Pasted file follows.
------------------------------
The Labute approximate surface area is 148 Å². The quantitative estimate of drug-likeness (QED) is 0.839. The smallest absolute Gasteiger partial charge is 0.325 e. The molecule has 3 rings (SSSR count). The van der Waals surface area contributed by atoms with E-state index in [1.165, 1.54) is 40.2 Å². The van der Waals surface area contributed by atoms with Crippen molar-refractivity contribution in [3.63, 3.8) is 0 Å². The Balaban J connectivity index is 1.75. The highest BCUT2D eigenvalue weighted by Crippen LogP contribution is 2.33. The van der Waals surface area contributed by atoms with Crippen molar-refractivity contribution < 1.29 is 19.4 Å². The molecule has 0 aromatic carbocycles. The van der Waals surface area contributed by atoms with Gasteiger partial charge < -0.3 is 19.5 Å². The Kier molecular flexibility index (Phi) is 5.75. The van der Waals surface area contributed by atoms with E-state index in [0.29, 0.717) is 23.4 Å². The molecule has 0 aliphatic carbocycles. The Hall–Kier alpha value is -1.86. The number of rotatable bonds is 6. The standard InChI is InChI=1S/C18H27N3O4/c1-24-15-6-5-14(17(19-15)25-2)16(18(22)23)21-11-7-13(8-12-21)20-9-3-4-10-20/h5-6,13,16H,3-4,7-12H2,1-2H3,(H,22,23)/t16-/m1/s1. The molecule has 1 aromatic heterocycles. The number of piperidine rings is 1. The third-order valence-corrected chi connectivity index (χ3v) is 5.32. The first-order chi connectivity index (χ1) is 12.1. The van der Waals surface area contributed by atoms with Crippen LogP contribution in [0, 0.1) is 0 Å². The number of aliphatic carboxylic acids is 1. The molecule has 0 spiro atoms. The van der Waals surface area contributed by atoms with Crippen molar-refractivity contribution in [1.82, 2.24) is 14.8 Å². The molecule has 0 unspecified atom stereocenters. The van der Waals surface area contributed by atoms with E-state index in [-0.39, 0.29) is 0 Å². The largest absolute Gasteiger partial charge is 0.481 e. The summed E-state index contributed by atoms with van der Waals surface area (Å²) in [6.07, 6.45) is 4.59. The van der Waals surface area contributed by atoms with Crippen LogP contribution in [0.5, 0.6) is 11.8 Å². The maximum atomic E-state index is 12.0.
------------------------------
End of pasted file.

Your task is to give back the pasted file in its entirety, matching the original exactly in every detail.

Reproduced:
The Labute approximate surface area is 148 Å². The quantitative estimate of drug-likeness (QED) is 0.839. The smallest absolute Gasteiger partial charge is 0.325 e. The molecule has 3 rings (SSSR count). The van der Waals surface area contributed by atoms with E-state index in [1.165, 1.54) is 40.2 Å². The van der Waals surface area contributed by atoms with Crippen molar-refractivity contribution in [3.63, 3.8) is 0 Å². The Balaban J connectivity index is 1.75. The highest BCUT2D eigenvalue weighted by Crippen LogP contribution is 2.33. The van der Waals surface area contributed by atoms with Crippen molar-refractivity contribution < 1.29 is 19.4 Å². The molecule has 0 aromatic carbocycles. The van der Waals surface area contributed by atoms with Gasteiger partial charge < -0.3 is 19.5 Å². The Kier molecular flexibility index (Phi) is 5.75. The van der Waals surface area contributed by atoms with E-state index in [0.29, 0.717) is 23.4 Å². The molecule has 0 aliphatic carbocycles. The Hall–Kier alpha value is -1.86. The number of rotatable bonds is 6. The standard InChI is InChI=1S/C18H27N3O4/c1-24-15-6-5-14(17(19-15)25-2)16(18(22)23)21-11-7-13(8-12-21)20-9-3-4-10-20/h5-6,13,16H,3-4,7-12H2,1-2H3,(H,22,23)/t16-/m1/s1. The molecule has 1 aromatic heterocycles. The number of piperidine rings is 1. The third-order valence-corrected chi connectivity index (χ3v) is 5.32. The first-order chi connectivity index (χ1) is 12.1. The van der Waals surface area contributed by atoms with Crippen LogP contribution in [0, 0.1) is 0 Å². The number of aliphatic carboxylic acids is 1. The molecule has 0 spiro atoms. The van der Waals surface area contributed by atoms with Crippen molar-refractivity contribution in [1.82, 2.24) is 14.8 Å². The molecule has 0 unspecified atom stereocenters. The van der Waals surface area contributed by atoms with E-state index in [-0.39, 0.29) is 0 Å². The largest absolute Gasteiger partial charge is 0.481 e. The summed E-state index contributed by atoms with van der Waals surface area (Å²) in [6.07, 6.45) is 4.59. The van der Waals surface area contributed by atoms with Crippen LogP contribution in [0.5, 0.6) is 11.8 Å². The maximum atomic E-state index is 12.0.